Chlorophyllin acts pretty much like soap, but is clearly visible. Try dripping a drop at the start of your labyrinth.
Dispose of solid waste together with household garbage. Pour solutions down the sink and wash with an excess of water.
Water molecules are attracted to each other quite strongly . Any object placed on the water's surface, like our boat, also experiences this attraction, but this force pulls such an object equally strongly in all directions and the object won't move.
Soap is really good at reducing water's intermolecular forces . Simply reducing the pull on the boat from all sides won't do much, but what if we reduce this force on only the rear side of the boat? The water will still pull the boat strongly forward, but much less so in the opposite direction . In other words, the water at the front will win this "tug-o-war", causing the boat to surge forward.
This peculiar method may not be very effective for larger vessels, but some small aquatic bugs can move as fast as 17 cm per second using it.
Why do we use soap?
Soap contains surfactants, molecules with a peculiar relationship to water. Their opposite ends have opposing attitudes to water. One end of a surfactant molecule is attracted to water, while the other end is repelled. When surfactants are introduced to water, they line up along the border separating the water and the air, with the water-loving "heads" submerged in the water and the water-hating "tails" sticking out into the air. Thus, the surface of the water is rapidly covered with a thin soap film. This reduces the forces that attract the molecules of the surface layer to each other, and thus lowers the surface tension.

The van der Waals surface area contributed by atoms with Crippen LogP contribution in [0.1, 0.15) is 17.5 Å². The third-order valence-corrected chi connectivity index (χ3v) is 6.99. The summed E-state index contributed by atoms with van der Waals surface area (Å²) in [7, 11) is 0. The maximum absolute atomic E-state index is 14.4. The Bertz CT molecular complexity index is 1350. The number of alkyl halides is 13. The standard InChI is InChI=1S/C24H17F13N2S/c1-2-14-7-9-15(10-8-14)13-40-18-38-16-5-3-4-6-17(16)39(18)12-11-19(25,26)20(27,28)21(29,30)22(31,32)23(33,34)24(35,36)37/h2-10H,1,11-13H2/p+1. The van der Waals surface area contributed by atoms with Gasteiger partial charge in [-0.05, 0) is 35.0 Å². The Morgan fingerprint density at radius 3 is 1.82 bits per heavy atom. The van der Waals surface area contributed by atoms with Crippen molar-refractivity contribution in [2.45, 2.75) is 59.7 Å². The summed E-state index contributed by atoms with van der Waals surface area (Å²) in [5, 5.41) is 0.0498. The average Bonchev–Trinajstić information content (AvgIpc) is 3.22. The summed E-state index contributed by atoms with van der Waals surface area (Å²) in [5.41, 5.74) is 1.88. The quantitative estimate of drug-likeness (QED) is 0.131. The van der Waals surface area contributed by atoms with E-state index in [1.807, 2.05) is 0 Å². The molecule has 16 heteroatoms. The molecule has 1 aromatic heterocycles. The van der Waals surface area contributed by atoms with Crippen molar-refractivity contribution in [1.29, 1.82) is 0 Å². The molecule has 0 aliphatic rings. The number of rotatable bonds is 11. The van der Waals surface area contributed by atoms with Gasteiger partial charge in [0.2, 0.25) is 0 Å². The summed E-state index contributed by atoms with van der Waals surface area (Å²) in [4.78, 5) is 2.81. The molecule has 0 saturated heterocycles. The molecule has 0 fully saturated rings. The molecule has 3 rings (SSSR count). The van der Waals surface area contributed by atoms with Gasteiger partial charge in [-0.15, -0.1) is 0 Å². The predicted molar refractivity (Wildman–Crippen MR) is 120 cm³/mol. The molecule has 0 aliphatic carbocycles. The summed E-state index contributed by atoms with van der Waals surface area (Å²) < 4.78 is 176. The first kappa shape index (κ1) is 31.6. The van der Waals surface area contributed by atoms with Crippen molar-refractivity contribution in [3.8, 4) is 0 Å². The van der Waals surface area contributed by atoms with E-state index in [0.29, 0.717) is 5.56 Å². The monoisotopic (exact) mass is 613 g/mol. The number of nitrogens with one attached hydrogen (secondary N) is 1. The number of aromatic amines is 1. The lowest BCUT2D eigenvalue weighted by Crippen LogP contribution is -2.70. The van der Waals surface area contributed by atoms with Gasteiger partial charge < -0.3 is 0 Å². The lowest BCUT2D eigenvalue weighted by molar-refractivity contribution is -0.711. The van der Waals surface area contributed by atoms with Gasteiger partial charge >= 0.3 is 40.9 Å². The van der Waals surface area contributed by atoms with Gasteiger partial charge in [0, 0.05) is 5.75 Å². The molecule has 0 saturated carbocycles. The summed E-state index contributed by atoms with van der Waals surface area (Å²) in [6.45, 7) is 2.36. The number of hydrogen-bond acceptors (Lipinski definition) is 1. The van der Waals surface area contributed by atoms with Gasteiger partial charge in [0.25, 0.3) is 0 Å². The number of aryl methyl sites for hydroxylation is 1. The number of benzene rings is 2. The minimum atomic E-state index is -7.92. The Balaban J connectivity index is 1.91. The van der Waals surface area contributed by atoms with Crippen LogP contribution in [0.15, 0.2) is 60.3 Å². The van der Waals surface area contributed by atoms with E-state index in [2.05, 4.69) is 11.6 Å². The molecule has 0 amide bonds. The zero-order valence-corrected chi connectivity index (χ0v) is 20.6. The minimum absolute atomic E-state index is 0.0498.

Why does the water have to be changed to repeat the experiment?
In order to move, the boat needs to have clean water in front of it and soapy water behind it. At the end of the experiment, however, there is no clean water left – the soap has covered the entire surface with a thin film. In this case, adding more soap won’t affect the surface tension anymore and won’t cause the boat to move.
Where else can we observe surface tension at work?
Surface tension forces reveal themselves in the spherical shape of small drops of dew, water droplets scattered on a hot plate, and small drops of water on a dusty road. Inside the liquid, the molecules’ attraction to each other is balanced in every direction. But not on the surface. The water molecules that lie deep within the drop are pulling on the molecules on the surface. Therefore, water tends to stay as compact as possible. As a spherical shape has the smallest surface area, water tends to form drops.
What are surfactants?
We all use soaps, shampoos, facial cleansers, and various detergents. Do you know how they work? How do they get rid of dirt, and especially grease, so easily?
These cleaning agents usually contain long organic molecules known as surfactants . Surfactants contain both hydrophobic groups (their "tails," which are afraid of water) and hydrophilic groups (their "heads," which love water). When you wash your hands or dishes, the surfactant molecules form micelles, arrangements resembling tiny circles. All of the hydrophobic groups hide from the water in the center of the micelle, while the hydrophilic groups remain outside, in the aqueous medium. These micelles are able to "capture" particles of water-insoluble substances and wash them with water off the skin or other surfaces.